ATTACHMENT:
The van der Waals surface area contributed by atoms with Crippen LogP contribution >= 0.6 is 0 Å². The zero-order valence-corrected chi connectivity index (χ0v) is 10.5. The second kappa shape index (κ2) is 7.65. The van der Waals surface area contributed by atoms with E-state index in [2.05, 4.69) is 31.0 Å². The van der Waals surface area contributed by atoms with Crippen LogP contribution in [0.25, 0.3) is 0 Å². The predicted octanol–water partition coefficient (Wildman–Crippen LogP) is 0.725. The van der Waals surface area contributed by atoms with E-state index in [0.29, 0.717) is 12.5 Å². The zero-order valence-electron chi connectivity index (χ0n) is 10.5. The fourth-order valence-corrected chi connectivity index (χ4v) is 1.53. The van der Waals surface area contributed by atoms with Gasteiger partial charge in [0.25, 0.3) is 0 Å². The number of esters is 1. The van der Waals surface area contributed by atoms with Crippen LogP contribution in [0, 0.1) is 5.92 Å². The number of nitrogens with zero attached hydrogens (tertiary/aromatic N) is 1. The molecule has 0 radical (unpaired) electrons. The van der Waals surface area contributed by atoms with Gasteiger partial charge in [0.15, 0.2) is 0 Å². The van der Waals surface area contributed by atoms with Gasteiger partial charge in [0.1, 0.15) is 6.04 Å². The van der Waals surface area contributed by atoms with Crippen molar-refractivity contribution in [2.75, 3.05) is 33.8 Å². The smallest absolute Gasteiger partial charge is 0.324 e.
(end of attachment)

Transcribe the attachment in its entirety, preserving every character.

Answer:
The van der Waals surface area contributed by atoms with Crippen LogP contribution >= 0.6 is 0 Å². The zero-order valence-corrected chi connectivity index (χ0v) is 10.5. The second kappa shape index (κ2) is 7.65. The van der Waals surface area contributed by atoms with E-state index in [2.05, 4.69) is 31.0 Å². The van der Waals surface area contributed by atoms with Crippen LogP contribution in [0.25, 0.3) is 0 Å². The predicted octanol–water partition coefficient (Wildman–Crippen LogP) is 0.725. The van der Waals surface area contributed by atoms with E-state index in [0.29, 0.717) is 12.5 Å². The zero-order valence-electron chi connectivity index (χ0n) is 10.5. The fourth-order valence-corrected chi connectivity index (χ4v) is 1.53. The van der Waals surface area contributed by atoms with Gasteiger partial charge in [0.25, 0.3) is 0 Å². The number of esters is 1. The van der Waals surface area contributed by atoms with Crippen LogP contribution in [0, 0.1) is 5.92 Å². The number of nitrogens with zero attached hydrogens (tertiary/aromatic N) is 1. The molecule has 0 radical (unpaired) electrons. The van der Waals surface area contributed by atoms with Gasteiger partial charge in [0.15, 0.2) is 0 Å². The van der Waals surface area contributed by atoms with Gasteiger partial charge in [0.1, 0.15) is 6.04 Å². The van der Waals surface area contributed by atoms with Crippen molar-refractivity contribution in [2.75, 3.05) is 33.8 Å². The smallest absolute Gasteiger partial charge is 0.324 e.